- Aug 17, 2017
The MOVEit file transfer zero-day vulnerability, first discovered on June 1, was used to breach at least 160 confirmed victims by June 30. The successful mass extortion campaign represents an evolution of tactics by the Russian-backed Cl0p ransomware group, which experts say is likely to catch the attention of rival threat actors. Threat researchers note that the MOVEit campaign has some clues about how to respond to future supply chain cyberattacks for defenders as well.
So far, the breached organizations include a who's who of international brands, like Avast's parent company, British Airways, Siemens, UCLA, and more. Reports say the ransomware group pulled off the technically detailed mass exploitation after at least two years of careful development, patiently plotting and planning when and where to strike, armed with the secret flaw in the MOVEit file transfer software.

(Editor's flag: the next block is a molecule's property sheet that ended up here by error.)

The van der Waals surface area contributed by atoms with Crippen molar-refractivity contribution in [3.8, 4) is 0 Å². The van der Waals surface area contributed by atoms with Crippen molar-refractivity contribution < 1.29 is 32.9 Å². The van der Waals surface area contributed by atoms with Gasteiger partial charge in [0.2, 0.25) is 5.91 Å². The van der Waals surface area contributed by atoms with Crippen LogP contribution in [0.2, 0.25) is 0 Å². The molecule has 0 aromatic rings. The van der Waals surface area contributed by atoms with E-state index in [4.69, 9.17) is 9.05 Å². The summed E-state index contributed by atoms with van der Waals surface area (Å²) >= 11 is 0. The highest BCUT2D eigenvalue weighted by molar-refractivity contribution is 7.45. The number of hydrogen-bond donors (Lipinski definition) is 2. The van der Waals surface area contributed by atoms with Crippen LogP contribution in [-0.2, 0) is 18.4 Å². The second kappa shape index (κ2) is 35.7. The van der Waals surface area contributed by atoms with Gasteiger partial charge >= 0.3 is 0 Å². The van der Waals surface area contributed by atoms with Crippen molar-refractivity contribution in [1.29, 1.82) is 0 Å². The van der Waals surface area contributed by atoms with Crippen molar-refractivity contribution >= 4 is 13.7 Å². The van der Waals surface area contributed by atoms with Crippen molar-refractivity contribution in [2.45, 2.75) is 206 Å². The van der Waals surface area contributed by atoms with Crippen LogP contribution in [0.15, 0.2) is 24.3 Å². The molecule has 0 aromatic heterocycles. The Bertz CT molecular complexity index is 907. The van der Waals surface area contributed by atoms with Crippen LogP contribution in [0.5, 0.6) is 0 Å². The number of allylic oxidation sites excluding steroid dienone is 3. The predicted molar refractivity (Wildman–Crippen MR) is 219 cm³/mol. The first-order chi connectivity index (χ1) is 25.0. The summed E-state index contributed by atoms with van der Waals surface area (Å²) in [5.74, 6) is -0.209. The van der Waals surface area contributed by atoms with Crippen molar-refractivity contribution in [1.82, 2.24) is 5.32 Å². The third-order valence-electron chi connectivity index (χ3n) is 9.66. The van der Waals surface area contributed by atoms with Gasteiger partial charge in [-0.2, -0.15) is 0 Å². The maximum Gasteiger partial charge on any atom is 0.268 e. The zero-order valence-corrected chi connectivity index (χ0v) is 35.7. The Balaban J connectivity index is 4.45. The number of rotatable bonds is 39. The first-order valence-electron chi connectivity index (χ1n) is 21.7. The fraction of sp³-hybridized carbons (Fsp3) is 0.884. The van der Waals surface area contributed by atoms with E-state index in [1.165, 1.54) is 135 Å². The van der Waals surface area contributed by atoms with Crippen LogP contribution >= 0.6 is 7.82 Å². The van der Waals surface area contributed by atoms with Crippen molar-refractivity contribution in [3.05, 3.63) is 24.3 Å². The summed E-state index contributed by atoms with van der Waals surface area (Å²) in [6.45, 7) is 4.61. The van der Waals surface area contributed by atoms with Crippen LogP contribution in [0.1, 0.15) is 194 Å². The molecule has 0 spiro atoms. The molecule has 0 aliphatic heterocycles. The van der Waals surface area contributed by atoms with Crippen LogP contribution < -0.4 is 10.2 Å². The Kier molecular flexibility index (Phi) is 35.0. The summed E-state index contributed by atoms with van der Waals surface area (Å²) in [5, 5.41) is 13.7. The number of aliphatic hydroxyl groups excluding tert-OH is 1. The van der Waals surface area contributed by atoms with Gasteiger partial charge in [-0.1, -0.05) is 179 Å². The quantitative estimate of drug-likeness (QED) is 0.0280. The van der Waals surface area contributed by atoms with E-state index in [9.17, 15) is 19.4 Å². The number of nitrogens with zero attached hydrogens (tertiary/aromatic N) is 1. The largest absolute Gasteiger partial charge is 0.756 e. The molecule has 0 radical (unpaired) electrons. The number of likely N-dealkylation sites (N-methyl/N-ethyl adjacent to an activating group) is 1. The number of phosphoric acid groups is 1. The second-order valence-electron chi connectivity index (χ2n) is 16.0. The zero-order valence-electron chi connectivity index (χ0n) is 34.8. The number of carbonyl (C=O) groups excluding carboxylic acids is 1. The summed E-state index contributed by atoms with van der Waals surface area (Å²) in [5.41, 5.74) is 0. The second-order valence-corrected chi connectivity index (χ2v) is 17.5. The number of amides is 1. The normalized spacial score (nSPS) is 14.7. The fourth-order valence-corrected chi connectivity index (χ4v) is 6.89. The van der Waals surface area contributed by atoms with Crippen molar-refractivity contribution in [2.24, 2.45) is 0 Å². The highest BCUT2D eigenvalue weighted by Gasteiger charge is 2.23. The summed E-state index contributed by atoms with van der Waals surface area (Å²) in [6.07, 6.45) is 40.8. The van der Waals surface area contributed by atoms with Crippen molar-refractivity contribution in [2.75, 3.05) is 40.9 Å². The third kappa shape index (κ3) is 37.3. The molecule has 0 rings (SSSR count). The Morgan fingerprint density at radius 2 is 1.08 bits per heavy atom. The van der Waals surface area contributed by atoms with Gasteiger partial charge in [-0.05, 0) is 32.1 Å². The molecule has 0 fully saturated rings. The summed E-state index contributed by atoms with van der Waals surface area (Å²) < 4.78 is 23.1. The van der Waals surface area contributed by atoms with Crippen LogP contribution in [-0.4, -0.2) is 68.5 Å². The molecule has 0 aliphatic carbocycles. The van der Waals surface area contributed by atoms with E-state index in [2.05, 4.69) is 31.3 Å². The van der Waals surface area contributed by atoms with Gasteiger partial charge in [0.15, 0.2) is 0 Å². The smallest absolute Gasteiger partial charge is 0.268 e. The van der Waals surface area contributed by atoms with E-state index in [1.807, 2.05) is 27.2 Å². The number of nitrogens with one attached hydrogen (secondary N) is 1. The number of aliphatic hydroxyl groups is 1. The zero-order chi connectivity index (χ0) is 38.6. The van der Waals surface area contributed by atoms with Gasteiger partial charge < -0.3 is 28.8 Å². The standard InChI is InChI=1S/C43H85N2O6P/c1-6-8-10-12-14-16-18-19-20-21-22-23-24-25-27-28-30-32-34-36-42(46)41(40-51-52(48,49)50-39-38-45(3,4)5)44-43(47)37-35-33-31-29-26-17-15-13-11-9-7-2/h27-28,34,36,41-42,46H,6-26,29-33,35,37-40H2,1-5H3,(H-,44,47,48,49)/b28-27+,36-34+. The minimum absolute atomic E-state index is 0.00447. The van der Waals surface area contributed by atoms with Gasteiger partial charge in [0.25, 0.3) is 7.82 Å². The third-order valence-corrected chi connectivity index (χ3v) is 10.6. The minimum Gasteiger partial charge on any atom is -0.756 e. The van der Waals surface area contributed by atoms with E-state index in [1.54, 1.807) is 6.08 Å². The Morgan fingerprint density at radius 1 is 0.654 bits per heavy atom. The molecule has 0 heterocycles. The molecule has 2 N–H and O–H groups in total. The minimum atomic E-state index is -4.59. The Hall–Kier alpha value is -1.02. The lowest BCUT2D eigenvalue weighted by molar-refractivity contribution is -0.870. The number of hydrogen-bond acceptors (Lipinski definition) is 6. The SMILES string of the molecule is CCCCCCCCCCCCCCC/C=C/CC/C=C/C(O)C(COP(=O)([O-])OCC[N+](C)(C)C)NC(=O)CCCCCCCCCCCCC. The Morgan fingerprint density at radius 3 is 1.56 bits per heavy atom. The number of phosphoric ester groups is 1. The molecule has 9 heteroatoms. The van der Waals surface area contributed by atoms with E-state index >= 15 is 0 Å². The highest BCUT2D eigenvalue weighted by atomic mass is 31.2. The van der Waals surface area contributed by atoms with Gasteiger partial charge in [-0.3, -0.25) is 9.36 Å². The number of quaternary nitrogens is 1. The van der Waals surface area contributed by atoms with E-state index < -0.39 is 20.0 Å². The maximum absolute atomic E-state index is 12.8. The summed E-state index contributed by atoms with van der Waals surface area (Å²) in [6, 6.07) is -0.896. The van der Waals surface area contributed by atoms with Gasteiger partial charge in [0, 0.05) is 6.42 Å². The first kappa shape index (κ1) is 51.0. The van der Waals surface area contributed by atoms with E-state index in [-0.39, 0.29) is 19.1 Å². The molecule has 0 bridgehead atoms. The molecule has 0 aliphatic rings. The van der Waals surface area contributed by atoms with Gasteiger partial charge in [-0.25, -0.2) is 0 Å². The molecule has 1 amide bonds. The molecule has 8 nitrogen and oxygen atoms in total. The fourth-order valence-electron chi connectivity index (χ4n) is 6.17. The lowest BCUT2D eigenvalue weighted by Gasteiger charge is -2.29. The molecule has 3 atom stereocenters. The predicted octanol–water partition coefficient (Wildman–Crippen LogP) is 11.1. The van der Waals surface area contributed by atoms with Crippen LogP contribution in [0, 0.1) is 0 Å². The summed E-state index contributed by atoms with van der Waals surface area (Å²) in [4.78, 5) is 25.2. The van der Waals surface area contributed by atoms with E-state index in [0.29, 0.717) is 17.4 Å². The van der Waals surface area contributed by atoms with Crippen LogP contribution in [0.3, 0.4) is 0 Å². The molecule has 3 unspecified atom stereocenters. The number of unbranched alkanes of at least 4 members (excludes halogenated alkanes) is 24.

Researchers note a few innovations Cl0p has made between previous exploits and the MOVEit campaign, which are likely to influence other threat groups. For instance, Cl0p has streamlined the extortion business model by doing away with ransomware all together, John Hammond, Huntress security threat researcher explained to Dark Reading. "From what the industry has seen in [recent] Cl0p breaches (namely, GoAnywhere MFT and MOVEit Transfer), they haven't executed ransomware within the target environments," Hammond says. "The operations have strictly been exfiltrating data and using that stolen information for later blackmail and extortion.